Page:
Link to home page

Freund's Musical Weekly

(New York, 1893-1896)

RIPM Preservation Series: European and North American Music Periodicals (2017)

Editor: Harry E. Freund

Periodicity: Weekly

Continues: Freund's Weekly (New York, 1893-1894)

Continued by: The Musical Age (New York, 1896-1914), forthcoming in RIPM Preservation Series: European and North American Music Periodicals

Freund's Weekly (1893), later Freund's Musical Weekly (1893-1896), and later The Musical Age (1896-1914) was published and edited by Harry E. Freund, the younger brother of the better-known John C. Freund, at this time editor of The Music Trades and later founder and editor of Musical America. Harry began work in the musical press in the early 1880s, ultimately assuming status as publisher and editor of John's Freund's Music and Drama in 1885 (following a brief period in which their mother, Amelia Lewis, served as editor).1 Freund's Weekly was not indended to be a continuation of Freund's Musical Weekly; Harry began the new journal with Volume 1 Number 1 and both publications overlapped for one month.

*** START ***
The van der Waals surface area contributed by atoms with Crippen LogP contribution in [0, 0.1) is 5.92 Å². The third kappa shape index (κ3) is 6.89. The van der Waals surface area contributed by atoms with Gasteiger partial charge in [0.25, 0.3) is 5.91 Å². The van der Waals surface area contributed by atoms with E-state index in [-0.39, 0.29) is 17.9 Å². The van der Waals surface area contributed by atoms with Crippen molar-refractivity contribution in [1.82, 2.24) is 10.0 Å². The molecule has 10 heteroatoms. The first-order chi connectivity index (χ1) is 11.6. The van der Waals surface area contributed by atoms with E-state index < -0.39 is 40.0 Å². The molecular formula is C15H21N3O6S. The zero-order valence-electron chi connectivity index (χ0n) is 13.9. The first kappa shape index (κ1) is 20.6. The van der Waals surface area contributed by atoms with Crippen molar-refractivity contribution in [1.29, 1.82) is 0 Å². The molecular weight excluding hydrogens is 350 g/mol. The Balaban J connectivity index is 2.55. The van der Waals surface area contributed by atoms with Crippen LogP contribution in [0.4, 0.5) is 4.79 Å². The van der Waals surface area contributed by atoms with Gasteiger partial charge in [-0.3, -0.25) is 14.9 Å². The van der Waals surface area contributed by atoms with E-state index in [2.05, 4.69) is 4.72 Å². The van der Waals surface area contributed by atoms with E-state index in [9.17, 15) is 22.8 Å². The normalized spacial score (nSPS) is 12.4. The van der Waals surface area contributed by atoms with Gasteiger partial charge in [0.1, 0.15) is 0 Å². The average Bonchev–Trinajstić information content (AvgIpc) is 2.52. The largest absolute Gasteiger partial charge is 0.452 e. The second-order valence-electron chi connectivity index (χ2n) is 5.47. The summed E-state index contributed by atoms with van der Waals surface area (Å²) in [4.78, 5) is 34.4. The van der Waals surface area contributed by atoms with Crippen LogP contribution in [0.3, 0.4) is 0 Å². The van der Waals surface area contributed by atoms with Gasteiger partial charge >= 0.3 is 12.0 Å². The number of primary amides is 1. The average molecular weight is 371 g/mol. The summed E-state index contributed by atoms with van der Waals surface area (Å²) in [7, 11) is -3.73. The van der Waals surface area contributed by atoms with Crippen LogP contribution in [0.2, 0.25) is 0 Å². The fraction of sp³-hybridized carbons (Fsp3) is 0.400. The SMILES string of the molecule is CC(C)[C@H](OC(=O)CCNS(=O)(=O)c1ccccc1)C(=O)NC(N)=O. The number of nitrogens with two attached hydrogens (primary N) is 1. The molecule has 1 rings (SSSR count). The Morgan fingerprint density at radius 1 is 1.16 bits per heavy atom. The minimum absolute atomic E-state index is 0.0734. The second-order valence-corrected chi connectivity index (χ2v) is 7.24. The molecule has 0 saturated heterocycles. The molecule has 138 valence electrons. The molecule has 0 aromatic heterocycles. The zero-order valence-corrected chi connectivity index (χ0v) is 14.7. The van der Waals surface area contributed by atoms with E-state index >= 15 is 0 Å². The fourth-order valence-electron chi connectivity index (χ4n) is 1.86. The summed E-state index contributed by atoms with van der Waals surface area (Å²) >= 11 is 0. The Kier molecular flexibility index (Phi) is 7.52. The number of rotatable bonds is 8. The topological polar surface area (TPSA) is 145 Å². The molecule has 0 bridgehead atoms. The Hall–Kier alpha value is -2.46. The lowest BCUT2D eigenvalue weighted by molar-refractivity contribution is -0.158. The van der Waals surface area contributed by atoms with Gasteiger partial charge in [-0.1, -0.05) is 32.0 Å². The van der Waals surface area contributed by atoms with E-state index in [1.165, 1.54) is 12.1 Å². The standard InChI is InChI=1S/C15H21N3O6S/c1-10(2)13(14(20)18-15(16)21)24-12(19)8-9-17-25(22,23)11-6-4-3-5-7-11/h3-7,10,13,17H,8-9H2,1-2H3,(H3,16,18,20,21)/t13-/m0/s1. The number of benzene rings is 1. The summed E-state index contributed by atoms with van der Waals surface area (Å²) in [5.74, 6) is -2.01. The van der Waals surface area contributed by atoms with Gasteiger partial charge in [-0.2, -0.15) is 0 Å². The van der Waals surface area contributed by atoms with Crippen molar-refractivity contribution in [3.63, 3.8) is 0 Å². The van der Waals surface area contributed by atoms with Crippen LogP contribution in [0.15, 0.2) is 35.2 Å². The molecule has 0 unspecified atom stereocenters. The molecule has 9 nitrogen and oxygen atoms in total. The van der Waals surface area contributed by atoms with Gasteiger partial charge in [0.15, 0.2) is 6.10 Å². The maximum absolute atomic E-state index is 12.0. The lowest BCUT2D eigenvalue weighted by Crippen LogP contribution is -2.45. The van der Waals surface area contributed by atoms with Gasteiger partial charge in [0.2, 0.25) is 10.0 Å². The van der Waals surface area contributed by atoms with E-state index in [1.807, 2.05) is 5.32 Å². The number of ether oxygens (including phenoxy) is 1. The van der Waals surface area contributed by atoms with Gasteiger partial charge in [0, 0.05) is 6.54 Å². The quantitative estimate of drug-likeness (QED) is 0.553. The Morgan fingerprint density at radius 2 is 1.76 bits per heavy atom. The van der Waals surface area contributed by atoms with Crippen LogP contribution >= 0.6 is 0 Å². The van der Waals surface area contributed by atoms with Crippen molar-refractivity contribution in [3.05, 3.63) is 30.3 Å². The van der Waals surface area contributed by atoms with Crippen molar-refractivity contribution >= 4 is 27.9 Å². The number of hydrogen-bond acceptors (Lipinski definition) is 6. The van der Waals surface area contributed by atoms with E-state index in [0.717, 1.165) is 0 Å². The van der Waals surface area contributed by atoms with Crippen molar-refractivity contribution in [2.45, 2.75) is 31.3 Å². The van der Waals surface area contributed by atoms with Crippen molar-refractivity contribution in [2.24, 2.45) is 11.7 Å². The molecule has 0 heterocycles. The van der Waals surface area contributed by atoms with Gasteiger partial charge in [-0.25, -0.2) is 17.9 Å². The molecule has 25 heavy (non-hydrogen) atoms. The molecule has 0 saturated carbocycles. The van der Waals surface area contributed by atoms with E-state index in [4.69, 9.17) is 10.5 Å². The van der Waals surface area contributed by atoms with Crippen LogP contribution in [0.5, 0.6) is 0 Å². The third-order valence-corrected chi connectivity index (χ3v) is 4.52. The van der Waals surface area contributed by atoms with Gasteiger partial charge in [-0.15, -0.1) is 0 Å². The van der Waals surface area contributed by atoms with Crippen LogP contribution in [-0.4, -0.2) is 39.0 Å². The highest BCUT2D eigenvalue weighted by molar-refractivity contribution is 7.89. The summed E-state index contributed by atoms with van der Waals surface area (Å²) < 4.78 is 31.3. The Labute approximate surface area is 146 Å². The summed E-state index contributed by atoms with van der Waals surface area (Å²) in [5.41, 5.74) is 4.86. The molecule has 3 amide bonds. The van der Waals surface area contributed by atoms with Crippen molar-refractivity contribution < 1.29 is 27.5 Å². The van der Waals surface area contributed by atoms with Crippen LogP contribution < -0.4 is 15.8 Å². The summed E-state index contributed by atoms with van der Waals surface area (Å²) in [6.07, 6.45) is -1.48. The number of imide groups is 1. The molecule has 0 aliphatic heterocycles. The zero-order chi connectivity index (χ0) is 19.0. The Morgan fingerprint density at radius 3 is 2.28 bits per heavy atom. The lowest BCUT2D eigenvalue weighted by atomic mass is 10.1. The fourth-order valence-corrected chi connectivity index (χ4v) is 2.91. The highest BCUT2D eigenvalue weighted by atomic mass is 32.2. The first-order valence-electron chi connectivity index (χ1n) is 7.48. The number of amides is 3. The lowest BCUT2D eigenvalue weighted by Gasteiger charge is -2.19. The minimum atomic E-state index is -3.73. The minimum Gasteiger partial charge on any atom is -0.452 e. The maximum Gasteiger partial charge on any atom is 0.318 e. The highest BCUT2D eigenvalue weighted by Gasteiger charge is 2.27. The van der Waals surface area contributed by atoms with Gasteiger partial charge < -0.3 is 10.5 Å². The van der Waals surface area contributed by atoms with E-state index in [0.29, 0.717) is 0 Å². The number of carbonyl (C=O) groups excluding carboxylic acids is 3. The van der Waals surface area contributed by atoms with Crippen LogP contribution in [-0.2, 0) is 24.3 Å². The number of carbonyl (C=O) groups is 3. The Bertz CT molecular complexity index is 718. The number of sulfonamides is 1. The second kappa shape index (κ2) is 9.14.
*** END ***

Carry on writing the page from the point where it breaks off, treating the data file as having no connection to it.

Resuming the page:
Harry E. Freund intends the journal to be "bright, chatty and gossipy" (vol. 1, no. 1, page 2) and thus includes much musical news and concert reviews in compact, "newsy" prose. A section titled "The Music Trade" comprises better than half of each issue, largely focused on pianos and piano manufacturing.

With the 2 December 1893 issue (vol. 4, no. 8), Freund changed the title to Freund's Musical Weekly, better reflecting the journal contents which seldom strayed from musical topics. With the change came further illustrations and a broader coverage of the musical world, including events and musical personalities in Europe, though always with a significant focus on music in the United States. Pages per issue increased from twelve to thirty-two. The music trades remained a significant part of each issue, often consuming two-thirds of each issue.

RIPM intends to include the successor title The Musical Age when a complete copy can be accessed, assembled, and scanned.

1 For more information about Harry E. Freund and the Freund family, see William E. Hettrick, "Harry Edward Freund's Great Square-Piano Bonfire: A Tale Told in the Press." Journal of the American Musical Instrument Society 30 (2004): 57-97.